Help your teens understand the value of money

Research suggests that at just nine children are mature enough to understand the concept of saving money. And as a parent, there is plenty you can do to help them with these handy hints and tips…

Time to talk

There’s plenty of evidence suggesting that as parents we have a heavy influence over how our kids learn to behave around money. Yet, we can be hesitant to talk to our kids about money for a variety of reasons. But avoiding open conversations about finance may just encourage them to put their head in the sand when they might need help.

Handy hint:  Share stories of your own financial mistakes (yes, you were young once too!). It can open up conversations they can relate to without preaching and help them understand the consequences of poor money management.

Managing Allowances

When your kids first start receiving their pocket money or allowance, they probably spent it on sweets. But once they reach their teens, having an allowance becomes much more of a balancing act. Their priorities change and paying for a mobile phone tariff or buying the latest Xbox game presents a more expensive trade-off than buying sweets did. It’s a great way for them to learn about prioritising and budgeting, even if they make some mistakes along the way.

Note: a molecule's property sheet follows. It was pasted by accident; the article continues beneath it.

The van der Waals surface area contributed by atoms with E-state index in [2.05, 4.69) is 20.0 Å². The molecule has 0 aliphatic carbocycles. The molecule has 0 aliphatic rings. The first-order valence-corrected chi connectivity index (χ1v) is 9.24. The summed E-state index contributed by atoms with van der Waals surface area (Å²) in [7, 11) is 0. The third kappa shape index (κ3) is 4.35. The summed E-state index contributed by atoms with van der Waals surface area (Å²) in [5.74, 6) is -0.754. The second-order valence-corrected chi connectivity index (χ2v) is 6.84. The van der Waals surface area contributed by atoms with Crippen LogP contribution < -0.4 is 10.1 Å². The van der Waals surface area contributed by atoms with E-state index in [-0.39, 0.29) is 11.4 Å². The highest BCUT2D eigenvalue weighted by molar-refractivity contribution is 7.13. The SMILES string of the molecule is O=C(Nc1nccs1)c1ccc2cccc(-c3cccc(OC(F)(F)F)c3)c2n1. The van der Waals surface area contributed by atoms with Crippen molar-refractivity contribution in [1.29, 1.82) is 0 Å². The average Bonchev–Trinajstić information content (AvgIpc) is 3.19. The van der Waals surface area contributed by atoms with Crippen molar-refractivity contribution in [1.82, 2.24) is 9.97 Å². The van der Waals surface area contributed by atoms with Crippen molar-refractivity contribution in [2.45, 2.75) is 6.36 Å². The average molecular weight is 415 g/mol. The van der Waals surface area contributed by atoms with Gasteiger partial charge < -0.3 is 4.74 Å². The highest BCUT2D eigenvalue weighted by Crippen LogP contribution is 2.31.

Earning and learning

Remember those days of getting up at the crack of dawn to lug a high-vis bag full of papers around your neighbourhood? And the excitement of getting your first pay slip? A paper round, regular babysitting job, or working in a local café are all essential ways of learning that time equals money. Once your teenagers have an income, they quickly learn two important lessons: firstly, that you only earn what you are prepared to work for; and secondly, you only save what you don’t spend.

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Handy hint:  Talk to your teen about some different part-time job opportunities in the area. If they have friends who have part time jobs, see if there are any job opportunities where they work. What about neighbours and friends – do they need their car washing or some babysitting?

Shooting towards goals

Whatever your teen is into, use that as leverage to get them to save - whether that’s music festivals, the latest gadgets or wanting to learn to drive.  The great thing is, the more they want the more leverage you’ve got.

Handy hint: Ask your teen to list all the things they want, then help them to put a timeline on achieving and owning them from saving their earnings and allowance. You could even offer a parental bonus once they’ve hit certain targets to help motivate them even more.

Sowing the seeds of financial wisdom now could help them avoid some costly mistakes and form a relationship with money that will stand them in good stead for the rest of their lives.

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